I have written much about the badger cull which has now been extended to about a dozen counties. My anguish at the thought of thousands upon thousands of badgers being killed is tempered by the fact that this slaughter might just eliminate bTB in cattle. We must endeavour to rid this country of this horrible disease and to achieve this end by culling the adorable badger might, just might, be the answer. I still do not understand why vaccination is not considered to be a solution. We no longer chase foxes with hounds (well, not legitimately) but we still shoot pheasants. The Times’ headline of January 17 2019 was “abomination of pheasants dumped into pit by digger”. This article reveals the dark side to Britain’s multi-million pound bird shooting business. About 50 million birds are bred each year to be shot and customers pay for this ‘sport’. Often, as in the case on my patch, the birds are released from pens a few days before the shoot and can be seen wandering around the roads in a bewildered state before they are blasted by ‘sportsmen’. Two billion pounds, it is said, goes into the rural economy because of this. Jerome Starkey of The Times complains that the majority of birds shot do not enter the food chain but are dumped. Is it morally right just to breed birds to be shot? Mind you, is it morally right for me to suggest that we ought to cull grey squirrels in Christchurch Park or for the RSPB to cull red deer on their Minsmere Reserve? At least the venison from this wonderful Reserve enters the food chain. Perhaps squirrel should likewise be offered as an alternative Sunday roast.
Two years ago I was on Hampstead Heath staring up into the leafless winter branches at the ring-necked parakeets sitting in every tree. On January 18 this year there was a ring-necked parakeet sitting on the apple tree in my garden. Four have been seen in Christchurch Park. Yes, these green parrots have spread and they will continue to spread even further. Just like grey squirrels they really have no place here. An acquaintance of mine said that my views are totally wrong suggesting that as they are here we should accept and appreciate them but, unlike collared doves who migrated here from eastern Europe, the former species were introduced by man. Actually, collared doves do little harm unlike these other unwanted guests. Oh well, I suppose I have to respect other people’s points of view.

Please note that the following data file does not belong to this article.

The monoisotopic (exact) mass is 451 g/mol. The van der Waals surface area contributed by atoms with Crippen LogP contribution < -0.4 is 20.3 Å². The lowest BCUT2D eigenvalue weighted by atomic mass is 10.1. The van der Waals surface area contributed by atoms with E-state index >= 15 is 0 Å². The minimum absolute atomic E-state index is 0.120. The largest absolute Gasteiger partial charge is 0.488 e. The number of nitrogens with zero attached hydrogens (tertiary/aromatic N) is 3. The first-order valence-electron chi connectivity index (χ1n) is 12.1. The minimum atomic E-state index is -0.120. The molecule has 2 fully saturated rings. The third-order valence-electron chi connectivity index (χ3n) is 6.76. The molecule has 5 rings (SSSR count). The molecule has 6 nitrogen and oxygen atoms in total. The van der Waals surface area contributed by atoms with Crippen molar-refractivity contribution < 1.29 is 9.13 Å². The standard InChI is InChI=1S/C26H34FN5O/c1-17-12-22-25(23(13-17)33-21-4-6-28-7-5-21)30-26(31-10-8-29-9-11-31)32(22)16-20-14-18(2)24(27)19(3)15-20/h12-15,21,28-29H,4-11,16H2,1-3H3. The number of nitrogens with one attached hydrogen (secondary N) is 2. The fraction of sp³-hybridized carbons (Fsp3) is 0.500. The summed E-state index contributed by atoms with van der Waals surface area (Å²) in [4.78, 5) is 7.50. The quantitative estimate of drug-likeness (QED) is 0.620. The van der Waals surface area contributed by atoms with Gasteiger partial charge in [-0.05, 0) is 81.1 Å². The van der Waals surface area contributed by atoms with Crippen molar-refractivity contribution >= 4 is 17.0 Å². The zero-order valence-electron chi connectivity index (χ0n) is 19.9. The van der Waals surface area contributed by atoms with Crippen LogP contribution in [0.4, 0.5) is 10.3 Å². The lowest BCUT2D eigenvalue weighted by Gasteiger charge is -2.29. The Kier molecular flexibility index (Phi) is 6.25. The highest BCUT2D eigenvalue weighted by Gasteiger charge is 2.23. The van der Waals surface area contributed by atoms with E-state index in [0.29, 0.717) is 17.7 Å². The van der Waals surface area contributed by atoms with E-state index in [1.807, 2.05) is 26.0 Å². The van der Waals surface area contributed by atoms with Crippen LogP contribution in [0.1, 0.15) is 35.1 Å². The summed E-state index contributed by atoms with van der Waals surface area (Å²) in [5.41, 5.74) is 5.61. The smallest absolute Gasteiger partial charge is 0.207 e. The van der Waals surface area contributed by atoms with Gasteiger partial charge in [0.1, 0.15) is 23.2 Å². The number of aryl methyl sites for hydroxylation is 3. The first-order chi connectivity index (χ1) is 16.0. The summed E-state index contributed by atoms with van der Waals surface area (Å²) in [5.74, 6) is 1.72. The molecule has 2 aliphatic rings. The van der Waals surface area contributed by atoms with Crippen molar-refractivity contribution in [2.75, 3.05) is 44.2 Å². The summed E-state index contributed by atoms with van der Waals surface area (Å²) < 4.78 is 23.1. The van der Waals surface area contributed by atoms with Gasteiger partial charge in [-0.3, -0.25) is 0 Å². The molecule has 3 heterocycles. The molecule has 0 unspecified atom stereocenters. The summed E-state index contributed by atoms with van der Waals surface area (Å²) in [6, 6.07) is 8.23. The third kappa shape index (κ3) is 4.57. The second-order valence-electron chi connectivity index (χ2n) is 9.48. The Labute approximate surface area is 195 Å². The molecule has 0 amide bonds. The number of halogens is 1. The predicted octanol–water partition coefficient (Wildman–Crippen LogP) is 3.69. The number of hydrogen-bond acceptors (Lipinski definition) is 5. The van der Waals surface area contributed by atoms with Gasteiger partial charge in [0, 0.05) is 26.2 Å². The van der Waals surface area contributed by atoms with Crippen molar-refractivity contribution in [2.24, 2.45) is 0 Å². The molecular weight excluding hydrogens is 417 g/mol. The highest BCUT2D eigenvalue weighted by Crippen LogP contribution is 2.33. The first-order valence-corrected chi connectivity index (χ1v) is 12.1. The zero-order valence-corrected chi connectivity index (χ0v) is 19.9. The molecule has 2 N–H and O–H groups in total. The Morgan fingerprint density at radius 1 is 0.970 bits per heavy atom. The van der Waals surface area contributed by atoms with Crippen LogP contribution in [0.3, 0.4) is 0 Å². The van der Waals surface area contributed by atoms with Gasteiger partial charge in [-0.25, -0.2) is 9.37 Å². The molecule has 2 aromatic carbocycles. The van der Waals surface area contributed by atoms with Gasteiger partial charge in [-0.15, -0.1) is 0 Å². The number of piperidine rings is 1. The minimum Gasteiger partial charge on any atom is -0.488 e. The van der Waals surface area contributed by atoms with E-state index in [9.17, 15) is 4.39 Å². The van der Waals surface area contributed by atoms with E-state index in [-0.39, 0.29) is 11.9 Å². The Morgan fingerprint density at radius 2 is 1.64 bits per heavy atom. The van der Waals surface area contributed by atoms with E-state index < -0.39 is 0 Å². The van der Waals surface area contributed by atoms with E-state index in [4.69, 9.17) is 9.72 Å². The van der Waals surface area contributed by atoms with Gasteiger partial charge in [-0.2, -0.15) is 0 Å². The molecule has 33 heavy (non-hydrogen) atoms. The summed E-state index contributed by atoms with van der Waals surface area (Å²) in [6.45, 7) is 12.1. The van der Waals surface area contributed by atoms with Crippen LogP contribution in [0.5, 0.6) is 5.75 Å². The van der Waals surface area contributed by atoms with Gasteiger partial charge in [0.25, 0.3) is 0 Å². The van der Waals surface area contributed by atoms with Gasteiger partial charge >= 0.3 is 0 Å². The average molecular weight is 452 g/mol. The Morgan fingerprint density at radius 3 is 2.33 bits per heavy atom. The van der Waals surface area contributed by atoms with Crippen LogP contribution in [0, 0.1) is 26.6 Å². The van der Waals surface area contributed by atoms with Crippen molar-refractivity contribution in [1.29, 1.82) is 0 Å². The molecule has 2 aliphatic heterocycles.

The full moon on 20 January travelled across the sky like a very large ball of Red Leicester cheese. Actually it was termed as ‘blood-red moon’ but really it was a lump of red cheese. However, with the full moon came extremely high tides and on that day the River Deben was very full. It was a beautiful sunny, winter’s morning and the water was very calm as I strolled past the late Reverend John Waller’s reserve at Waldringfield. Most of the vegetation in the river was covered by water allowing the observer to get super views of waders and ducks. Widgeon and teal are beautiful birds but it was the River Deben itself that was the most glorious of all – I reckon John was smiling up there.
I spilled quite a large quantity of peanuts on my lawn and watched a wood pigeon eat 58 of them. The following morning there was the remains of a pigeon on my lawn. For the third time this week a sparrowhawk, I thought, had made a mess of my grass. I also thought that the attacker must have been a large female hawk but then I noticed that one remaining wing had been ripped from the carcase and another was cut as though with a pair of scissors. I had probably received yet another visit from a fox. Yesterday, a redwing was another ‘spar’ victim.